Again, we are all part of an online class and everyone could be scattered around the country for all I know. All the pictures are just a collection of what we do everyday individually. Nothing fancy, nothing special but just simple, plain old daily stuff. Yet, I felt a connection with these complete strangers: we all just try to live our lives to the fullest. We woke up and enjoyed a nice summer day with our loved ones. And I don’t know if I would ever meet Lisa and her daughter but those smiles will remain in my memory.

Marina Abramovic: Rhythm 0

This week, I was introduced to a prominent force in the conceptual art movement: Marina Abramovic. Born and raised in a communist Serbia, she lived under strict rules set by her parents. In an 1998 interview, Abramovic recalled: “I was not allowed to leave the house after 10 o’clock at night till I was 29 years old” (1). Despite such tight control from her mother, Abramovic soon proved to be a very talent artist with success of the Rhythm series. The final performance, Rhythm received critical acclaim from art critic due to its controversial nature.

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In this piece, the audience was invited to do what ever they want with her, using 72 objects she placed on a table. Art critic Thomas McEvilley wrote:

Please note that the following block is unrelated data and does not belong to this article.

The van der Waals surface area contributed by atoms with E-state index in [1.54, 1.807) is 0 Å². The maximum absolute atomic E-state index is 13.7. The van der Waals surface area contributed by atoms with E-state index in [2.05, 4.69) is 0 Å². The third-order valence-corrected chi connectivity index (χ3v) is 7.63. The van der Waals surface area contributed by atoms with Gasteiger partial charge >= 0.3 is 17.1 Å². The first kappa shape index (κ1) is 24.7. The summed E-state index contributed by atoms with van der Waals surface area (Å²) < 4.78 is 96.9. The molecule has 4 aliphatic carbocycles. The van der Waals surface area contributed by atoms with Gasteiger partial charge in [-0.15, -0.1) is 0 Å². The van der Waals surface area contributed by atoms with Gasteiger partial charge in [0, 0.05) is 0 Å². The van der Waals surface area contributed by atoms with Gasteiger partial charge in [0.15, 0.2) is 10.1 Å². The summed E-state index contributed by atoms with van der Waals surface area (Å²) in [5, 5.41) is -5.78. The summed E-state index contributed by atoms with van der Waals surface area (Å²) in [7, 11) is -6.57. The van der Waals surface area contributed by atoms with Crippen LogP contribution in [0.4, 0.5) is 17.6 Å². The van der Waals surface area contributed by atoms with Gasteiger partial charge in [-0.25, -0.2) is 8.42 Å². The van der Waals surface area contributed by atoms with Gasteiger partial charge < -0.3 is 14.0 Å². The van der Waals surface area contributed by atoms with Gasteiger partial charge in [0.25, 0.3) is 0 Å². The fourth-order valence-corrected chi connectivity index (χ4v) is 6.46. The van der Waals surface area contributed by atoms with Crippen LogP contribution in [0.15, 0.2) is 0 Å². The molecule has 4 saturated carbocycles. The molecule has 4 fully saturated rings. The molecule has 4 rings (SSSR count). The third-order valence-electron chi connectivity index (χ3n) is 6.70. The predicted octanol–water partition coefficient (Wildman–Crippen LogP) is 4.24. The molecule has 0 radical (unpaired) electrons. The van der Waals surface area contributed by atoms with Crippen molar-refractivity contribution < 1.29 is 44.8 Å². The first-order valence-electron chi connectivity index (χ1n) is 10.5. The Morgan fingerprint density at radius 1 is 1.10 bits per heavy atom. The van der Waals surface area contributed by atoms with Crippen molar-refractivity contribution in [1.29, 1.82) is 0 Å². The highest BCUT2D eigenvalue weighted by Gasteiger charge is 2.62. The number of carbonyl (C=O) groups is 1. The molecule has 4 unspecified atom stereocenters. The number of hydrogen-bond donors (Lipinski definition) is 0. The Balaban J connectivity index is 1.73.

It began tamely. Someone turned her around. Someone thrust her arms into the air. Someone touched her somewhat intimately. The Neapolitan night began to heat up. In the third hour all her clothes were cut from her with razor blades. In the fourth hour the same blades began to explore her skin. Her throat was slashed so someone could suck her blood. Various minor sexual assaults were carried out on her body. She was so committed to the piece that she would not have resisted rape or murder. Faced with her abdication of will, with its implied collapse of human psychology, a protective group began to define itself in the audience. When a loaded gun was thrust to Marina’s head and her own finger was being worked around the trigger, a fight broke out between the audience factions